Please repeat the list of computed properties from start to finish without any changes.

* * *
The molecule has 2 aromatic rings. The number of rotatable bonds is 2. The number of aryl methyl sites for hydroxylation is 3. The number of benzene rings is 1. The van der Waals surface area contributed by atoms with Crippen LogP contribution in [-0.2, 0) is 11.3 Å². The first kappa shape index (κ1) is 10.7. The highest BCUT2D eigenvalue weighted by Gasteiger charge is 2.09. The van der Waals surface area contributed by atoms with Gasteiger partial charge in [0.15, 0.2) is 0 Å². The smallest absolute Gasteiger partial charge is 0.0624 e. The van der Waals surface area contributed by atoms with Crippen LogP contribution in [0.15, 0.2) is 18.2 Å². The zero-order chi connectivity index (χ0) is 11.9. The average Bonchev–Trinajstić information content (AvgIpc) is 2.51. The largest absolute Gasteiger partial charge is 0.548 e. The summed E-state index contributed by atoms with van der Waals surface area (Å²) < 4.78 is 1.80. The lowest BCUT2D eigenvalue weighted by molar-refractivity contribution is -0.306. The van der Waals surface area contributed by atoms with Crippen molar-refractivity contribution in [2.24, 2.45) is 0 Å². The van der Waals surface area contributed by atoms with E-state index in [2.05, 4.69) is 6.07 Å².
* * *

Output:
The molecule has 2 aromatic rings. The number of rotatable bonds is 2. The number of aryl methyl sites for hydroxylation is 3. The number of benzene rings is 1. The van der Waals surface area contributed by atoms with Crippen LogP contribution in [-0.2, 0) is 11.3 Å². The first kappa shape index (κ1) is 10.7. The highest BCUT2D eigenvalue weighted by Gasteiger charge is 2.09. The van der Waals surface area contributed by atoms with Gasteiger partial charge in [0.15, 0.2) is 0 Å². The smallest absolute Gasteiger partial charge is 0.0624 e. The van der Waals surface area contributed by atoms with Crippen LogP contribution in [0.15, 0.2) is 18.2 Å². The zero-order chi connectivity index (χ0) is 11.9. The average Bonchev–Trinajstić information content (AvgIpc) is 2.51. The largest absolute Gasteiger partial charge is 0.548 e. The summed E-state index contributed by atoms with van der Waals surface area (Å²) < 4.78 is 1.80. The lowest BCUT2D eigenvalue weighted by molar-refractivity contribution is -0.306. The van der Waals surface area contributed by atoms with Crippen molar-refractivity contribution in [2.24, 2.45) is 0 Å². The van der Waals surface area contributed by atoms with E-state index in [2.05, 4.69) is 6.07 Å².